One, insurance companies stay in business because they don’t always pay out. If they can find a reason not to pay, they’re not going to pay. Two, it depends on where you live. If you’re in Missouri, you’re probably not going to see a judgment of $5 million or $6 million for some type of action. In your neck of the woods in California, that’s nothing. We see judgments against people, $5 million or $6 million all the time. What did that $1 million umbrella policy do for you? They’re not going to accept the $1 million. They see the assets are there and the ability to get it, so they’re going to claim that $1 million. The insurance company is not going to defend you. They go away and they come after your assets because of these judgments that are being awarded by the courts. California is a prime example of you see some ridiculous judgments and you shake your head of how can that be true?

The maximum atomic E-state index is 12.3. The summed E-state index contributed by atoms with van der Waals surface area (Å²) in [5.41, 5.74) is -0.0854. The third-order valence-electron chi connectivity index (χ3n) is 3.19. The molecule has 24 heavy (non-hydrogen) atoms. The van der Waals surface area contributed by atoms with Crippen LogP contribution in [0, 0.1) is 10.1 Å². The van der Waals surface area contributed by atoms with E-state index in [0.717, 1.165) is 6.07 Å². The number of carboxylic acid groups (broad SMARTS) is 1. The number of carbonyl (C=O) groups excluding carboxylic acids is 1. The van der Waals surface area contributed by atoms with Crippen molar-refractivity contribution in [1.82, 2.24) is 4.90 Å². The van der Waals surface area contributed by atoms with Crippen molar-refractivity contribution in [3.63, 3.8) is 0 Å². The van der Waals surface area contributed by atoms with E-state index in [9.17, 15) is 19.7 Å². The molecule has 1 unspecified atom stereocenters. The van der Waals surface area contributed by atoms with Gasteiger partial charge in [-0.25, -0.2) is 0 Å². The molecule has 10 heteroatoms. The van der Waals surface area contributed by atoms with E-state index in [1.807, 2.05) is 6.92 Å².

I get that question a lot, so I thought, “Let me get that off the table.”
Just because you have an LLC doesn’t mean you shouldn’t have insurance. You should have both. What’s your first line of defense? It’s the insurance. What’s the second line of defense? The LLC. When you’re trying to settle a case, that’s a big negotiating tactic. They don’t know at the time when they’re suing what equity is available. If they do an asset search, usually most of us have some type of mortgage on the property. They can’t see the dollar amount and what that is. They do see that there’s a mortgage or lien on the property and you have this insurance policy. You’re not going to get after my assets, you’re going to be stuck with what’s in the LLC. Why don’t we end this now and take the insurance? It would avoid you going to trial and me going to trial. I don’t know if you’ve ever been sued, but suing somebody and going to trial is not cheap. Usually, at that point it’s a good negotiation tool, so double up your protection.
Is there anyone who doesn’t need an LLC?